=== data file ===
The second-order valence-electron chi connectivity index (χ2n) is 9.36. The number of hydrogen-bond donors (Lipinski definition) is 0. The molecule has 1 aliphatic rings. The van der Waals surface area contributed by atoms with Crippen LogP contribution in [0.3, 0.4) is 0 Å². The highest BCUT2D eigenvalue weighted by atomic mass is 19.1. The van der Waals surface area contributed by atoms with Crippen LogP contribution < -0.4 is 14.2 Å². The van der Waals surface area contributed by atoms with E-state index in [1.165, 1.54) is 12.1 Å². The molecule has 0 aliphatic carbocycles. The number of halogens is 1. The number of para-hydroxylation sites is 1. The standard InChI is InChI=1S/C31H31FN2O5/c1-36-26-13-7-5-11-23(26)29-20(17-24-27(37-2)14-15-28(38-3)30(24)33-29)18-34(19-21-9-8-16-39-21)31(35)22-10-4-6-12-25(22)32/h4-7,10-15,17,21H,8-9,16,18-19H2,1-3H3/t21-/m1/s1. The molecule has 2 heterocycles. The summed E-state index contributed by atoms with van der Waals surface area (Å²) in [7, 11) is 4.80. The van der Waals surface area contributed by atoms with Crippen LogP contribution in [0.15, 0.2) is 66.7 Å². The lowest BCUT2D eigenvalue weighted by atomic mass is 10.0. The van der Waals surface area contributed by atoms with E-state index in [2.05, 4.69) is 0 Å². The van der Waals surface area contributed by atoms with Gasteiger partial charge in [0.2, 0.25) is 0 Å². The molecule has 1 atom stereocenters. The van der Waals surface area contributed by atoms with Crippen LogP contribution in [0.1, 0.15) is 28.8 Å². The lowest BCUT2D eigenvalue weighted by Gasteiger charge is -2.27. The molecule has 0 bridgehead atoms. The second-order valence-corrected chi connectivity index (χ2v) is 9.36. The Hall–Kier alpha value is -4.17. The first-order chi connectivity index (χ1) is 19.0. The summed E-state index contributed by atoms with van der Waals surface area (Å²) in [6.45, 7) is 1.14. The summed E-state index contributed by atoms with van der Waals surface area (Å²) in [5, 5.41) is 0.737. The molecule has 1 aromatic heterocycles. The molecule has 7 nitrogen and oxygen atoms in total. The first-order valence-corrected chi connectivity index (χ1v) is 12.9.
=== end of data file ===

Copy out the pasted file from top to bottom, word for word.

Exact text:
The second-order valence-electron chi connectivity index (χ2n) is 9.36. The number of hydrogen-bond donors (Lipinski definition) is 0. The molecule has 1 aliphatic rings. The van der Waals surface area contributed by atoms with Crippen LogP contribution in [0.3, 0.4) is 0 Å². The highest BCUT2D eigenvalue weighted by atomic mass is 19.1. The van der Waals surface area contributed by atoms with Crippen LogP contribution < -0.4 is 14.2 Å². The van der Waals surface area contributed by atoms with E-state index in [1.165, 1.54) is 12.1 Å². The molecule has 0 aliphatic carbocycles. The number of halogens is 1. The number of para-hydroxylation sites is 1. The standard InChI is InChI=1S/C31H31FN2O5/c1-36-26-13-7-5-11-23(26)29-20(17-24-27(37-2)14-15-28(38-3)30(24)33-29)18-34(19-21-9-8-16-39-21)31(35)22-10-4-6-12-25(22)32/h4-7,10-15,17,21H,8-9,16,18-19H2,1-3H3/t21-/m1/s1. The molecule has 2 heterocycles. The summed E-state index contributed by atoms with van der Waals surface area (Å²) in [7, 11) is 4.80. The van der Waals surface area contributed by atoms with Crippen LogP contribution in [0.15, 0.2) is 66.7 Å². The lowest BCUT2D eigenvalue weighted by atomic mass is 10.0. The van der Waals surface area contributed by atoms with E-state index in [2.05, 4.69) is 0 Å². The van der Waals surface area contributed by atoms with Gasteiger partial charge in [0.2, 0.25) is 0 Å². The molecule has 1 atom stereocenters. The van der Waals surface area contributed by atoms with Crippen LogP contribution in [0.1, 0.15) is 28.8 Å². The lowest BCUT2D eigenvalue weighted by Gasteiger charge is -2.27. The molecule has 0 bridgehead atoms. The second-order valence-corrected chi connectivity index (χ2v) is 9.36. The Hall–Kier alpha value is -4.17. The first-order chi connectivity index (χ1) is 19.0. The summed E-state index contributed by atoms with van der Waals surface area (Å²) in [6.45, 7) is 1.14. The summed E-state index contributed by atoms with van der Waals surface area (Å²) in [5, 5.41) is 0.737. The molecule has 1 aromatic heterocycles. The molecule has 7 nitrogen and oxygen atoms in total. The first-order valence-corrected chi connectivity index (χ1v) is 12.9.